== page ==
For all the speculation, Roman Abramovich’s decision must be an easy one. The Chelsea players dared to interrupt the oligarch with spontaneous chants during his post-match dressing room debrief to make it known they want Roberto Di Matteo to stay. Considering he just led them to the one trophy a London club has never won in all its previous incarnations, the argument – well, raucous singing – is compelling.

Let’s not forget that exactly two weeks before Drogba slotted home what might be his last kick of a ball for Chelsea past Neuer to seal the Champions League, Di Matteo also saw Chelsea bring home the FA Cup for the fourth time in six seasons. The only others to win a double in the Abramovich era are Jose Mourinho and Carlo Ancelotti, who were both given a good run afterwards to see if they could do it again.

Surely the same courtesy must be extended to Di Matteo? Chelsea’ languid performance in the Premier League seems an aberration of Andre Villas-Boas’ making. Di Matteo has won 13 of the 21 games he has managed Chelsea, revealing a staggering 62% win record. Manchester City just won the league win a 47% win record under another Roberto, suggesting Di Matteo more than has the credentials to mount a serious challenge next season.

And what of the summer transfer window? Di Matteo has guaranteed that Chelsea will be fighting among the top clubs in Europe for the attentions of the hottest prospects. Indeed, I just read today on Guardian Sport that Eden Hazard is now tempted towards London instead of Manchester.

Put a well-liked, talented and proven manager out of his misery Roman.



Pompey flush from Saudi takeover, but is it too late to post bail?
October 6, 2009, 3:50 pm
Filed under: Football | Tags: , , ,

If Paul Hart’s fortunes were equated to a Monopoly board, he’s just picked himself a Get Out of Jail Free card from an Arab Community Chest.

Ali Al-Faraj’s money has brought a much-needed ray of sunshine bursting through the apocalyptic clouds surrounding Fratton Park. Every football fan who has seen a sports page or breathed in the last few weeks knows Pompey have been in crisis. But they picked up their first win of the season last weekend and finally paid their players. Perhaps this is the turning point.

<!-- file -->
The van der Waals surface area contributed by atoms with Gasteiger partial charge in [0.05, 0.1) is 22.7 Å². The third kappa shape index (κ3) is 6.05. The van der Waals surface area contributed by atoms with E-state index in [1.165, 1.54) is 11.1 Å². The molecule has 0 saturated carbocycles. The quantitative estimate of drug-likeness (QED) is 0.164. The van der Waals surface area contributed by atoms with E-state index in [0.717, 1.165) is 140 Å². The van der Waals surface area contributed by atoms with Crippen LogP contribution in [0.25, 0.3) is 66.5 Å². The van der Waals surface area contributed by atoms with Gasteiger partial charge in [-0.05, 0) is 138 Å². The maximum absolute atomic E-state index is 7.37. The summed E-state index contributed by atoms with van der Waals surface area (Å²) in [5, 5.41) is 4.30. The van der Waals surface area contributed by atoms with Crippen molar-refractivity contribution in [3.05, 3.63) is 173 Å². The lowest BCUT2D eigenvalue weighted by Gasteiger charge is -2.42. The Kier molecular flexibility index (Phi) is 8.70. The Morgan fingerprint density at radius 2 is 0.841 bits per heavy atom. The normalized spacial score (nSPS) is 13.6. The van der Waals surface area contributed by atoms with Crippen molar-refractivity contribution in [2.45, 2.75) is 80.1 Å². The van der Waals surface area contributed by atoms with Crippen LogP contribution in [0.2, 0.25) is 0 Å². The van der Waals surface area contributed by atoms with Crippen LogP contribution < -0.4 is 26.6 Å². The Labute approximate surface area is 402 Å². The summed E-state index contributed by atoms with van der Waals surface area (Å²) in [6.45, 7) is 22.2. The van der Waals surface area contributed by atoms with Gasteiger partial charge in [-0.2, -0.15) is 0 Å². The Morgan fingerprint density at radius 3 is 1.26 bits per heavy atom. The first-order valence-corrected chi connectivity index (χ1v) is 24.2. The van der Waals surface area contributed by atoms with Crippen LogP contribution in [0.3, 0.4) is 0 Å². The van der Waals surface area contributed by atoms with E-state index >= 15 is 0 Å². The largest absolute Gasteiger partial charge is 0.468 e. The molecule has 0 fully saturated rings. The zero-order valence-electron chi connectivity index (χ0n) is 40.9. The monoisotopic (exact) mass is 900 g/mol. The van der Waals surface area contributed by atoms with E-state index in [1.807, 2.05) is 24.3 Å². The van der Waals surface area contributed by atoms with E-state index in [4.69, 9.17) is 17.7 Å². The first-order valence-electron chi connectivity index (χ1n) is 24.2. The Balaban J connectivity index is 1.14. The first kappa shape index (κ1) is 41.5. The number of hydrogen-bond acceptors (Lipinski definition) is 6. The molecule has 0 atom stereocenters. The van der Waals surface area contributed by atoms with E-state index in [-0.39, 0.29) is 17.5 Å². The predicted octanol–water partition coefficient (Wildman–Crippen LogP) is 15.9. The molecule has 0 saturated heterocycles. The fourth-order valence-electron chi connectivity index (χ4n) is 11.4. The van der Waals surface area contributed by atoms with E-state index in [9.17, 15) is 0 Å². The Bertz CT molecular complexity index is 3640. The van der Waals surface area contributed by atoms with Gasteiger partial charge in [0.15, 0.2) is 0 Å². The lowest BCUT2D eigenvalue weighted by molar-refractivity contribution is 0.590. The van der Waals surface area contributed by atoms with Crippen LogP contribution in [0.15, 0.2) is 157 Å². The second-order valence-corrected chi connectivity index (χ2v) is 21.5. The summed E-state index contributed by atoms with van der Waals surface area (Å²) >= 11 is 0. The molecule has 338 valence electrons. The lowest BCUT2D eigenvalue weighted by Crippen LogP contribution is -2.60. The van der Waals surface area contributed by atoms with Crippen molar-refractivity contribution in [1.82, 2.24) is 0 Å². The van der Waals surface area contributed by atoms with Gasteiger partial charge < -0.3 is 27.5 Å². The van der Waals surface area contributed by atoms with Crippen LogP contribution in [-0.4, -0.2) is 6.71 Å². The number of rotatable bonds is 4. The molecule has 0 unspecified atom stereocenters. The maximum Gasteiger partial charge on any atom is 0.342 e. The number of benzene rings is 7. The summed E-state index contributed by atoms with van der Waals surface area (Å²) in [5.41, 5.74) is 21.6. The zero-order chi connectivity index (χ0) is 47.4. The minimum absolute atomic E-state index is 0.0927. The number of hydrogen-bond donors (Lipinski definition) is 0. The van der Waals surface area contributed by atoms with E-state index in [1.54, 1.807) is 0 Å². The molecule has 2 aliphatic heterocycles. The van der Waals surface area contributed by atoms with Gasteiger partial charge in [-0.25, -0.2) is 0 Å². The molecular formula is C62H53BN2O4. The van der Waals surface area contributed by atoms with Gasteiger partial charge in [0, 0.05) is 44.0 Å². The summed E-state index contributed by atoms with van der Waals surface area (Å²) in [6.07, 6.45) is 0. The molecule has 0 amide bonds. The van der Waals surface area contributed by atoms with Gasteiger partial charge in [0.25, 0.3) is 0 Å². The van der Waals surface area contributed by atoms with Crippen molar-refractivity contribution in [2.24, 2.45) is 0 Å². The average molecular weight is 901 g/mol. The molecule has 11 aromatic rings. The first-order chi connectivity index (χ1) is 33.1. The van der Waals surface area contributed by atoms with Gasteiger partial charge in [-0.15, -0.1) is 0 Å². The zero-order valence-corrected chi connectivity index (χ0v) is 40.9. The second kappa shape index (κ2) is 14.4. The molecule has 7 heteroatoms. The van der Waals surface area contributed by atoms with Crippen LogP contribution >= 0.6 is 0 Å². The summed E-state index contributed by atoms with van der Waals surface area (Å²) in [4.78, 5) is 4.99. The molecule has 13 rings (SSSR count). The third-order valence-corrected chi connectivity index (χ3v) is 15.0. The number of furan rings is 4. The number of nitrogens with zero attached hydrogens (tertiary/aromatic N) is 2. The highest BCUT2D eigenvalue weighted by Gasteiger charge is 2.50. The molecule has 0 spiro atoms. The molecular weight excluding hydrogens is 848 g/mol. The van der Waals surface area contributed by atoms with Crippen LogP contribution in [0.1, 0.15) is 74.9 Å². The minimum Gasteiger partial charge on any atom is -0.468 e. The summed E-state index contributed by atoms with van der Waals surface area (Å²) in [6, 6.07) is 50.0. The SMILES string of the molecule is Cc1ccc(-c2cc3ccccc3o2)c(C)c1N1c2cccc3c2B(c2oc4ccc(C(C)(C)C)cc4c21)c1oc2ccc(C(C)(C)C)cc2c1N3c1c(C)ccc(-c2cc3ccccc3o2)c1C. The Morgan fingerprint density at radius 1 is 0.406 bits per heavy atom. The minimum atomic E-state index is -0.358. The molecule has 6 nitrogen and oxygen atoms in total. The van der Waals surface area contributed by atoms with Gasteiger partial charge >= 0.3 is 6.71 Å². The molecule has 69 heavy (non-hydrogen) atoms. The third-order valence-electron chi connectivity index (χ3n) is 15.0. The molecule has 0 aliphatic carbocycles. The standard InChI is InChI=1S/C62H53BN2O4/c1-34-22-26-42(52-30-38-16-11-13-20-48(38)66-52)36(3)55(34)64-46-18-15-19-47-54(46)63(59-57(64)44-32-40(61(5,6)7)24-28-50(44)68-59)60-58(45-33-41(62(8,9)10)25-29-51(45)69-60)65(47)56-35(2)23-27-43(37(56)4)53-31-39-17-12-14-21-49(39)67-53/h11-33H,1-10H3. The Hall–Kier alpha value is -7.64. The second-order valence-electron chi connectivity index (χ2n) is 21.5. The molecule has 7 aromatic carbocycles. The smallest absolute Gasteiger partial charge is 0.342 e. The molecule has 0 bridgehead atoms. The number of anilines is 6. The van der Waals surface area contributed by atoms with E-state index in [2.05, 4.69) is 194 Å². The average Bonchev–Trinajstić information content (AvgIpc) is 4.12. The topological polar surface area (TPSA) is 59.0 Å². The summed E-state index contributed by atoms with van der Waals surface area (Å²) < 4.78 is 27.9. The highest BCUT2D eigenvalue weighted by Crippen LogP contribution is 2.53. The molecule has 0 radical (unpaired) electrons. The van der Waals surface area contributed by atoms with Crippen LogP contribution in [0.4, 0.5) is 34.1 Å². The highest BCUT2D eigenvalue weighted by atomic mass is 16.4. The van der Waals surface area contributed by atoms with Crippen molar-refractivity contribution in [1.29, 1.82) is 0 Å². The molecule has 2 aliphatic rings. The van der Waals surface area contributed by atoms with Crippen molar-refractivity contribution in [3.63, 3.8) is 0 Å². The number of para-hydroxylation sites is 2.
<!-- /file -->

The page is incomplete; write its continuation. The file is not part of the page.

Could there be a return to former glory? Photo: eNil/Flickr

Could there be a return to former glory? Photo: eNil/Flickr

Unfortunately, signing the likes of Tommy Smith and Mike Williams – though talented footballers – isn’t going to keep you in the Premier League. Luckily, Al-Faraj is ready to pull his cheque book out:

‘There will be money to spend in January to make sure we do not lose our coveted place in the top flight.’

Peter Storrie, Portsmouth chief executive, is saying the right things to encourage hopeful fans. But will there actually be a Premier League place to save come January? The facts suggest not. No team has lost their opening seven matches for 79 years, so the battle is already harder than it ever has been in recent football history.

In addition, which player that is capable of keeping Pompey in the top-flight will come to such a struggling club? Money talks in football, undoubtedly, but it’s a tall order for even the hardiest of mercenaries. Still, I’m sure Lucas Neill will keep an eye on it.



Normal service resumes
October 6, 2009, 12:27 pm
Filed under: Cricket, Football, Rugby, Tennis | Tags:

Sorry for the prolonged absence, unfortunately the blog was on hiatus as my journalism thesis took over for some months.I am now some way further to understanding why British Asian footballers are so shockingly underrepresented in professional football. My findings will make their way to these pages shortly, but not before they have exited the academic process.

Having completed that, DBP is back. Let’s get on with it then.

Photo: SpreePiX - Berlin/Flickr

Photo: SpreePiX - Berlin/Flickr



The Ashes, 2nd Test Report: Strauss and Flintoff show leadership qualities for historic Lords victory

Andrew Flintoff takes out Peter Siddles middle stump. Photo: 6tee-zeven/Flickr

Andrew Flintoff takes out Peter Siddle's middle stump. Photo: 6tee-zeven/Flickr

Another fantastic Test match, but strangely for England fans, it took place at Lords. Andrew Strauss’ men finally lifted the 75-year hoodoo, beating Australia at the home of cricket by 115 runs. The best part of it all: England were undoubtedly the better side and fully deserved their victory.

Galvanised by Andrew Flintoff’s retirement from Test cricket, the tone was set by Strauss and Alistair Cook’s superb opening wicket stand of 196. Strauss deserves special credit for demonstrating that the task of captaincy has not affected his batting, posting an almost flawless 161 runs. Questions will be asked again of the middle order, who once again failed in the first innings – contributing just 78 runs from Ravi Bopara to Flintoff. The latter, however, would use the rest of the match to rectify his mistake.